Q: What are you reading now?
A: I am finishing a book called The Invention of Art, A Cultural History and I look forward to reading the new Bill Clinton book.
Q: What do you like best about the Indianapolis arts scene?
A: It’s a very exciting time for the arts currently. Many things are happening and are on the move and I’m very excited to be a part of it all.
Q: What don’t you like about it?
A: I find it frustrating when people expect new developments in the arts community to be perfect from the very beginning and don’t give things a chance to grow. The development of a cultural community is itself like a work of art and demands the creative process of evaluation and revision.
Q: What inspires you?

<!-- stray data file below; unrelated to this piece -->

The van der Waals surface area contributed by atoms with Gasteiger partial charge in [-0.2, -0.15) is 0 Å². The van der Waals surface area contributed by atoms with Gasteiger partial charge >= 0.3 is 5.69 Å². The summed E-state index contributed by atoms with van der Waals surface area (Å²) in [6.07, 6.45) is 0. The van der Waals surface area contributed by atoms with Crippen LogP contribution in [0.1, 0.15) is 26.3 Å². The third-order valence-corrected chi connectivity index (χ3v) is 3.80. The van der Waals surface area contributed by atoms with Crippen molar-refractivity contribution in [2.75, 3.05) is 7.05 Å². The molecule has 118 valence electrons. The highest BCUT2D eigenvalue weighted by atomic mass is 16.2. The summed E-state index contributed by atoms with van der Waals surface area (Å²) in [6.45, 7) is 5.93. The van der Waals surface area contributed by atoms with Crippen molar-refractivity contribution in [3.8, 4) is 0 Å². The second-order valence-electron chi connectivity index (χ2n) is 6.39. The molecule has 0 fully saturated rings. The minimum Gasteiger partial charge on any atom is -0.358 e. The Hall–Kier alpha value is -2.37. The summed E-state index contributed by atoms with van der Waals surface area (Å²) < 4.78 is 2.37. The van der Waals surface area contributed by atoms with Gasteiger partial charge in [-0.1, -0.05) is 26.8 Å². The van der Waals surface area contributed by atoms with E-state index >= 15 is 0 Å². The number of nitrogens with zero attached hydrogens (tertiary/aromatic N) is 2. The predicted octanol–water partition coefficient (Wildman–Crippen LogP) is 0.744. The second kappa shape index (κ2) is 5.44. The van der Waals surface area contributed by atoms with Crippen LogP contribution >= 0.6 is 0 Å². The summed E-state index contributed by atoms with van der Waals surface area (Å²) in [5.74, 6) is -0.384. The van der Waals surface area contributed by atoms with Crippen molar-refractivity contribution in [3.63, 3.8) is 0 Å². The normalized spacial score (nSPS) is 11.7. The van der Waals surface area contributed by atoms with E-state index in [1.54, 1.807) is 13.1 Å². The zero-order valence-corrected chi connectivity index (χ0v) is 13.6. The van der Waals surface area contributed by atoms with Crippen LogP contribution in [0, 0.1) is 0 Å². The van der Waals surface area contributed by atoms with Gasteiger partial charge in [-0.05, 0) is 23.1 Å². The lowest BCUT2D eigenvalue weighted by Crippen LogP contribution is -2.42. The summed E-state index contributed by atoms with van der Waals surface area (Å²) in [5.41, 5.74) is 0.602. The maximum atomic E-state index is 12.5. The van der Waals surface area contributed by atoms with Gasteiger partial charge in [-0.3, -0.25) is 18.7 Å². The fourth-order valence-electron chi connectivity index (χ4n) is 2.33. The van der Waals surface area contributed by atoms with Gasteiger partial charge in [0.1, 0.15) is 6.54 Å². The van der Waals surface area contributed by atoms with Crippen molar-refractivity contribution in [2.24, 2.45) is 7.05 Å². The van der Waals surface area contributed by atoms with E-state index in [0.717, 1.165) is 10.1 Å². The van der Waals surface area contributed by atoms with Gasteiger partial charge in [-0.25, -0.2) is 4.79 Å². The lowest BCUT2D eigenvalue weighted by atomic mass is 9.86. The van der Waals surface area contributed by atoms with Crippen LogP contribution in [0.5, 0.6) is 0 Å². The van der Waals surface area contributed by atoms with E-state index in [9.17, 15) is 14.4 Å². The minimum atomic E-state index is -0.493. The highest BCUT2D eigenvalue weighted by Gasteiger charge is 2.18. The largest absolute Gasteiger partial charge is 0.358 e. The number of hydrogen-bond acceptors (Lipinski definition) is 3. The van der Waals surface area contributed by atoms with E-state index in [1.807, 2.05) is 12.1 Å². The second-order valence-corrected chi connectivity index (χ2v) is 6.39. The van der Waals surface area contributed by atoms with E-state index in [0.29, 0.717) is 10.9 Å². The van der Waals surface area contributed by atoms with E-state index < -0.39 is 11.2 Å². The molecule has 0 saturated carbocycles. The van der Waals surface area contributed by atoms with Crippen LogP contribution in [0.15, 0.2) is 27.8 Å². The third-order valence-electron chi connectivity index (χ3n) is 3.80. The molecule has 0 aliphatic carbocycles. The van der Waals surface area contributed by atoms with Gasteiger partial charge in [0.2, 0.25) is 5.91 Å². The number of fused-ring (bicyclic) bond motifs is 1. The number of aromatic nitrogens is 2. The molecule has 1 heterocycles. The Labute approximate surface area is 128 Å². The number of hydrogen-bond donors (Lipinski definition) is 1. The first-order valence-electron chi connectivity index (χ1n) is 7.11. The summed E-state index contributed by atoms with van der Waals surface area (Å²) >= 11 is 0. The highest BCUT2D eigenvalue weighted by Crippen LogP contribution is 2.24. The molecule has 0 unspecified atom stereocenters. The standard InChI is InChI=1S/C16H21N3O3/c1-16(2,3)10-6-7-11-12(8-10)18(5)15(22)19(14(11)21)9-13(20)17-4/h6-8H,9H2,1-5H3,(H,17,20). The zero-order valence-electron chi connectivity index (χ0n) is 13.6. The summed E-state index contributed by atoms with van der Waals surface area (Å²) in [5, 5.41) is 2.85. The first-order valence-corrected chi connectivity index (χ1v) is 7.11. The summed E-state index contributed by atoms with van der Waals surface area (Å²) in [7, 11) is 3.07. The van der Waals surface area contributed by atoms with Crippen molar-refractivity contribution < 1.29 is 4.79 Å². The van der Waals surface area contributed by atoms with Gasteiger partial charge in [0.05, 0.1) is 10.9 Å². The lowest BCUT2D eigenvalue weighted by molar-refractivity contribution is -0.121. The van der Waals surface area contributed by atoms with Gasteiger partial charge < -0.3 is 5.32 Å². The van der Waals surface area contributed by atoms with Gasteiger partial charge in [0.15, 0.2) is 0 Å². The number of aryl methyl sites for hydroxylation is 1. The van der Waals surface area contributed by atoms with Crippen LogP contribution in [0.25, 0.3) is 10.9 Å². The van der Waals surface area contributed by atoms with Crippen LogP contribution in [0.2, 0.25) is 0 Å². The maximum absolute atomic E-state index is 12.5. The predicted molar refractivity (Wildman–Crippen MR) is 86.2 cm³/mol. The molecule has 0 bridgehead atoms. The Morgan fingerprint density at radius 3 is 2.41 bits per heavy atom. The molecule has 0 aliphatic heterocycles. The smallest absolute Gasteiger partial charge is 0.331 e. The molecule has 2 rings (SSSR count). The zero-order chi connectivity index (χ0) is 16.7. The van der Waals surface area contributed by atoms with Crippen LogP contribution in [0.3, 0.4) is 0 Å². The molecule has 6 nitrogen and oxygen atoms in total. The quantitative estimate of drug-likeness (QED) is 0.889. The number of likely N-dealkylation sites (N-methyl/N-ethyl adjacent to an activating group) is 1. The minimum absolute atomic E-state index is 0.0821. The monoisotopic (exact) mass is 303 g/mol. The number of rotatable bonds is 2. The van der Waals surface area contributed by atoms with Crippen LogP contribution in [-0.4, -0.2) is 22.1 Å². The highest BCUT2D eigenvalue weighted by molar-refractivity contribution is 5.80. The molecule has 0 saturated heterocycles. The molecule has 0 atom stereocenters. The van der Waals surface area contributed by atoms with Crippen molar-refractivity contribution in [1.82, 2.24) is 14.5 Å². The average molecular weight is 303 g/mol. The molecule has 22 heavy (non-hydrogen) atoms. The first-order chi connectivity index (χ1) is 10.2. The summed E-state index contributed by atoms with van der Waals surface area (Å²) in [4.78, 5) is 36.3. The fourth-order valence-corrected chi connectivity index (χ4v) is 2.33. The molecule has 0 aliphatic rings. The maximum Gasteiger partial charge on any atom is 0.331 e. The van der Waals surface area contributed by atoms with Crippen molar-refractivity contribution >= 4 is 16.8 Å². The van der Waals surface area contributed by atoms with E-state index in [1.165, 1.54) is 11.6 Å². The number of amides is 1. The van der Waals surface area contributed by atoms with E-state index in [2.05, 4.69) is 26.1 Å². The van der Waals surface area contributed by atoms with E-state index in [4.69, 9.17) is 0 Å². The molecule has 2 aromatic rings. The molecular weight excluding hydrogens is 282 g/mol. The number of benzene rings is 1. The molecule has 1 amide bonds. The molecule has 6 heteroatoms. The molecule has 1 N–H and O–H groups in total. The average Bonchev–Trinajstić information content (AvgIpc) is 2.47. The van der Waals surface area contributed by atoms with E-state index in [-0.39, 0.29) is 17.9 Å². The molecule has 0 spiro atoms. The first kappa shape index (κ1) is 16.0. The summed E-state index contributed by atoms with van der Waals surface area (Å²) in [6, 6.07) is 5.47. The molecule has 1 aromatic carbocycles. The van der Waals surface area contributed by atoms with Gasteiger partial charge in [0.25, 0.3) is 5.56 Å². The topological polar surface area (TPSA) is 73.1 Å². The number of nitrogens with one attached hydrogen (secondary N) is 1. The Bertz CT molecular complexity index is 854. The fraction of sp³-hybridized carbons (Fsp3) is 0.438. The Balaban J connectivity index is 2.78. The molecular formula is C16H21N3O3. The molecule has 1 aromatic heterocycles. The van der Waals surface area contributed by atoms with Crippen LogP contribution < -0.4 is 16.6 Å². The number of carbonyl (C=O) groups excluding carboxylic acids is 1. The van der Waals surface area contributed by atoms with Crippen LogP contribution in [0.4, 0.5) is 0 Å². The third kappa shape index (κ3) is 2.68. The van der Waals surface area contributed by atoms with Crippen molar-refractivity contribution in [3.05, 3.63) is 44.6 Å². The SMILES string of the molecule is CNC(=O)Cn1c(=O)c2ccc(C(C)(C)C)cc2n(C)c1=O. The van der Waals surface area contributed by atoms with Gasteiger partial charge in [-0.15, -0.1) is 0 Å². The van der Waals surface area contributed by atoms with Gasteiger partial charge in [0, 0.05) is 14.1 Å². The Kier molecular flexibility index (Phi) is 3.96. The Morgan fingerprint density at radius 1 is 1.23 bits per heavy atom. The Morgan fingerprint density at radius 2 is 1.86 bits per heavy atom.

A: Getting to work with other artists on various projects and seeing our students engaged in trying something new. When I leave the building at night and the studios are full and humming it’s a real rush.
Q: Drug of choice?
A: Horse tranquilizers and a bag of glue ... only kidding. A good bottle of red wine does the trick.
Q: Who’s your favorite politician?
A: That’s like asking who is your favorite dentist. If I had to choose I’d have to say Nelson Mandela.
Q: What’s the hardest thing about what you do?
A: I’d have to say the long hours and intensity that leaves me very little if any time and energy to work on my own art.
Q: Favorite TV commercial at the moment?
A: Again, this is much like asking what is your favorite part of a colonoscopy. The spot that makes the analogy between children having to choose how long they will play with a ball to having to choose how many cell phone minutes you’ll use each month is quite clever.
Q: Three people (living or dead) you’d invite to dinner?
A: John Lennon, Tom Robbins and Man Ray.
Q: Can love be pornographic?
A: As sexual arousal and desire are aspects of love I would say that it can be. But I doubt that the inverse is true.